There are two main options available for preparing the needed number of saplings. Planners can work with local nurseries to acquire or grow saplings, or coordinate with groups that cultivate diverse types of trees as part of environmental awareness efforts. Individuals can also pitch in to produce a small number of plants on their own.

(1) Sprouted seeds are transplanted into plastic planting pots. (2) Saplings grow at a nursery. (3) A sapling of a Japanese bay tree with a fully developed root ball. (4) Net bags containing saplings await transfer to the planting site. (© Suzuki Shin’ichi)
(1) Sprouted seeds are transplanted into plastic planting pots. (2) Saplings grow at a nursery. (3) A sapling of a Japanese bay tree with a fully developed root ball. (4) Net bags containing saplings await transfer to the planting site. (© Suzuki Shin’ichi)

4. Boosting Environmental Awareness

Planting takes place on reprepared embankments that have been fortified with materials that enrich and protect the soil and help with water retention. The planting area is divided into one-square-meter plots, on which three or more different species of plants, typically three-year-old saplings standing around 50 centimeters tall, are planted. The planting process is straightforward, consists mainly of digging holes with hand-held planting trowels and placing the sapling inside, and can easily be coordinated as a group activity. Large projects can be conducted as part of local efforts to raise environmental awareness, with planting volunteers being recruited from surrounding communities. At one such “planting festival” to restore coastal woods destroyed by the tsunami in Iwanuma, Miyagi Prefecture, 10,000 volunteers came together and planted 100,000 saplings in a single day on a sprawling 50-by-100-meter site.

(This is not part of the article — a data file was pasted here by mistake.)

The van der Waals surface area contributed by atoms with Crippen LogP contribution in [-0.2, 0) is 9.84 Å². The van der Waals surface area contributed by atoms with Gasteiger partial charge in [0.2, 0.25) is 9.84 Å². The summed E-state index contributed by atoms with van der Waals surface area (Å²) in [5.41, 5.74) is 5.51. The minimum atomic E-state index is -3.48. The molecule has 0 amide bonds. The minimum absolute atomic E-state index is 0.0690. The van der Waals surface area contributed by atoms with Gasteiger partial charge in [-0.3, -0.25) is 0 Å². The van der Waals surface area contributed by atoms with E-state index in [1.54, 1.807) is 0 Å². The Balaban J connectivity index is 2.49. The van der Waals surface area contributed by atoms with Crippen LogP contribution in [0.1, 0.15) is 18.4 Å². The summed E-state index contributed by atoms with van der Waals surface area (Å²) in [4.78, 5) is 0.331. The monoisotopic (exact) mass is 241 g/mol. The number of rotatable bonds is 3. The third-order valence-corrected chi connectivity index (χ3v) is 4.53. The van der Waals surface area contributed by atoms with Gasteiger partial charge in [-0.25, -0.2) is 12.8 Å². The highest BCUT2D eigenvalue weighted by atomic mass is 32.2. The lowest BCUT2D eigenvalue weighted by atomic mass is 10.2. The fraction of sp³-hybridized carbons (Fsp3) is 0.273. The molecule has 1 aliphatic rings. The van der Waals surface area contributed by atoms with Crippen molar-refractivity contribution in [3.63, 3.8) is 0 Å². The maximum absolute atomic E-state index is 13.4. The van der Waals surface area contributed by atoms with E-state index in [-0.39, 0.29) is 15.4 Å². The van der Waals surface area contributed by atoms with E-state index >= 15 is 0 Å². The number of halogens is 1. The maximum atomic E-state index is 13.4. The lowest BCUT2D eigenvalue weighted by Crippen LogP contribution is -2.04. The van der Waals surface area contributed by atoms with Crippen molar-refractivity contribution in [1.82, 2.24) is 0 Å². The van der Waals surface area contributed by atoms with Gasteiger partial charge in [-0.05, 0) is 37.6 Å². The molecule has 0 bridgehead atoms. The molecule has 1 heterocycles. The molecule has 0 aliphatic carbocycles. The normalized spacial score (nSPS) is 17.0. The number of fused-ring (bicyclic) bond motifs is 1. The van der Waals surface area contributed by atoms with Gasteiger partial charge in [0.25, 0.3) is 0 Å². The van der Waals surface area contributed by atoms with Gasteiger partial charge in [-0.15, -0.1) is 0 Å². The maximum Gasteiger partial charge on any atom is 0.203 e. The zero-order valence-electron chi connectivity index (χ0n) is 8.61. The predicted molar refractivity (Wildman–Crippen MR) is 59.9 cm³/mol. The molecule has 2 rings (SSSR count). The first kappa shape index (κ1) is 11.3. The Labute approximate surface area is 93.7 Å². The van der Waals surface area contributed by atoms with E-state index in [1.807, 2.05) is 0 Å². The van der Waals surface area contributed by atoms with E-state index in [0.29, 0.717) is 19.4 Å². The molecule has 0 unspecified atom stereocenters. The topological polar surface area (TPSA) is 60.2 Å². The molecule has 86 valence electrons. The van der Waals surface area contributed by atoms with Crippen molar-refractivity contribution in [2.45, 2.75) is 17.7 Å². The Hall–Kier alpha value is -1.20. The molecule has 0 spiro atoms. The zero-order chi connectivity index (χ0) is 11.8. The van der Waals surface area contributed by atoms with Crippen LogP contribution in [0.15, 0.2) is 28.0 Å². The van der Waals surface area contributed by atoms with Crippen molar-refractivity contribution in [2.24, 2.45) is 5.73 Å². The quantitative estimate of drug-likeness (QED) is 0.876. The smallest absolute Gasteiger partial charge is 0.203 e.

Planting events help raise community awareness of environmental issues and are especially suited to children, helping spur interest in similar projects. They also provide opportunities for like-minded people to meet, and there are many instances of participants going on to form dedicated groups that actively take part in planting events.

(1) A prepared embankment stands ready for planting at a large-scale planting event. (2) Potted saplings are lined up for transplanting. (3) Saplings of different species are planted together in small, square plots. (4) A layer of rice straw mulch is laid out and secured against the wind. (© Suzuki Shin’ichi)
(1) A prepared embankment stands ready for planting at a large-scale planting event. (2) Potted saplings are lined up for transplanting. (3) Saplings of different species are planted together in small, square plots. (4) A layer of rice straw mulch is laid out and secured against the wind. (© Suzuki Shin’ichi)

5. Tending Young Forests

Once planted, the closely spaced saplings compete with their neighbors for available resources, spurring plants to grow quickly. A newly planted site needs to be tended for the first few years, including regular watering and the addition of a layer of rice straw mulch to control weeds. After three to five years, though, Miyawaki forests are self-sustaining once trees develop to a size blocking sunlight from reaching the ground, making further human intervention like weed prevention unnecessary.